We also decided to keep discounts simple – if someone qualifies for a discount, such as students, the discount will apply to all of their tickets. We also created what we call ‘Personal Zones’, meaning that a customer’s travel pass can be personalised to their chosen destinations. It gives a customer the map and allows them to choose which places they want to travel to using their travel pass, whether it’s a 30-day or a two-hour pass. The customer just adds their different stop points and, based on them, we create their Personal Zone and give them a price for it. Within that zone they can travel as much as they like in any direction during the validity period. It’s very flexible and completely personal because this zone can be placed anywhere the customer chooses on our map.

Some customers have started to realise that their normal stops might mean they’re in a Large zone, but find this too expensive, so instead decide to walk a few hundred metres to a bus stop that will make their zone Medium and therefore cheaper. It really is up to the customer to choose and Personal Zones give them the power to build the journey that they want.

Our new system has been live for almost three years now with our new consumer app and price model, but it was available in parallel with the old system, and the old price model. We decided to use this transition period to enable our customers to use the system they prefer, up until the close of the old price model at the end of 2019. We have seen an increase in people moving over to using the consumer app instead of their old traditional travel card; at the end of 2019, 75 per cent of our customers were using the app for their travel.

Tap and ride

We have also rolled out a tap-and-ride solution with contactless EMV on all of our city buses. When travelling in the 10 cities in Skåne, the only way to pay for bus-only travel is by contactless. Passengers just tap their card and get a single ticket, valid for one hour. If they tap again after an hour in the same city, we automatically upgrade this to a 24-hour ticket. Once again, the customer is at the heart of the service. Their journey can be flexible and they are assured that we will always serve them with the cheapest tickets.

This simplicity really helps to encourage spontaneous travel. There’s no need for the customer to know what they’re doing a day in advance before they travel – it should be as easy as just getting on and getting off. They can use their smartphone, their wallet, their smartwatch and so on. These are the kinds of solutions we need to be working on. We don’t really want to sell tickets – we just want people to travel and pay for their trips.

Buying tickets should never be an obstacle to using public transport. It’s still up to us to find and work on solutions that the customer wants.

Enabling greater operational flexibility

We tender for and buy hardware and sales equipment in the traditional way, but we are responsible for developing the software. Ridango, for example, provided us with the validators for our system, following a successful bid for our tender. Naturally, we exchange ideas and discussions with hardware and software companies, and they are often keen to give their advice. However, we want to be in charge of the system and be able to do what our customer needs when they want it. We don’t want to wait for long release periods, because, in reality, that often is the case if you’re a small customer to a supplier.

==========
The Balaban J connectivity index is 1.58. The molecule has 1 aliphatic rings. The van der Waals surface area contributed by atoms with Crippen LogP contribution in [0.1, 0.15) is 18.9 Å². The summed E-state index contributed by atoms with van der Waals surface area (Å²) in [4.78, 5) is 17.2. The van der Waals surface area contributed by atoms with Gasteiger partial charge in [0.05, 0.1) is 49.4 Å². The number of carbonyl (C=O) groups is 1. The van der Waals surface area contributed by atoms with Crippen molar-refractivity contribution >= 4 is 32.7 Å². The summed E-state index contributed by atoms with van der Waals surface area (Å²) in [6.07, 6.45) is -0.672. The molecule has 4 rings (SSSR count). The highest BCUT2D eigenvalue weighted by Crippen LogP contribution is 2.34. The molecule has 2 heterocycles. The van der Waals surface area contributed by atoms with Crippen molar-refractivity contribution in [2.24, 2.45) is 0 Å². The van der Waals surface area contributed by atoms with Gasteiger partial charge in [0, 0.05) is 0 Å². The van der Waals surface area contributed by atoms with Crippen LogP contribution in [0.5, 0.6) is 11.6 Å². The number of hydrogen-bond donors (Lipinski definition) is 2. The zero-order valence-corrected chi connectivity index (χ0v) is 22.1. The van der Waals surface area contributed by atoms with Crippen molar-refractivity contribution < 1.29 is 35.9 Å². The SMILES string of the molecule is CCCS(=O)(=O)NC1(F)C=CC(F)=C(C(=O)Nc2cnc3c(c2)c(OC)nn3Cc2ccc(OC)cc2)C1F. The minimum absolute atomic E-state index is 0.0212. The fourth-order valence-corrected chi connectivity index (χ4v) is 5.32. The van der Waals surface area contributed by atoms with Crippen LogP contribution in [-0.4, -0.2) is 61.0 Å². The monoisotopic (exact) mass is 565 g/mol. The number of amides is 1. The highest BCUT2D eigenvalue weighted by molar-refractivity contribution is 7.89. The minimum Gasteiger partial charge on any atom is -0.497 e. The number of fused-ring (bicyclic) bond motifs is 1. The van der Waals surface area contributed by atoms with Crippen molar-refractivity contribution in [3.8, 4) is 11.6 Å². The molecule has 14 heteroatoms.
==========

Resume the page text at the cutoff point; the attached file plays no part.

By not being tied to a lengthy contract with one supplier, we have more freedom. It effectively enables us to update and develop our system as we go – a real advantage considering how quickly everything is evolving. We have much work we want to do on our roadmaps in the next five years. Even if we develop our roadmap as we intend for three years, there will inevitably be new technology available in three years’ time, which we will need to review.

The natural next step for us is to think about removing the card altogether. We have an ID-based system already in use, but with a card for those who want to hold onto the plastic. I don’t believe the market is mature enough yet to remove it altogether, but in five years’ time though, who knows?

The next step for us would be Check-in, Be-out, and then eventually Be-in, Be-out; people want fewer and fewer interactions in their routes of travel and these types of systems would enable that. The whole transport sector, not only public transport, has to adapt and start thinking in different ways to leave the traditional behind. 

hallenhedMariell Hallenhed is the Product Owner of Skånetrafiken’s new ticketing and payment back-end in Skåne, Sweden. She joined Skånetrafiken in 2003 and has many years of experience working with ticketing systems, public transport and also in business development. Mariell is responsible for the development of Skåne’s ticketing and payment back-end, which is being developed in-house. The system aims to attract more travellers, drive up traveller satisfaction, and introduce simpler payment methods and solutions where travellers do not have to prepare for their trip, such as Tap’n’Ride.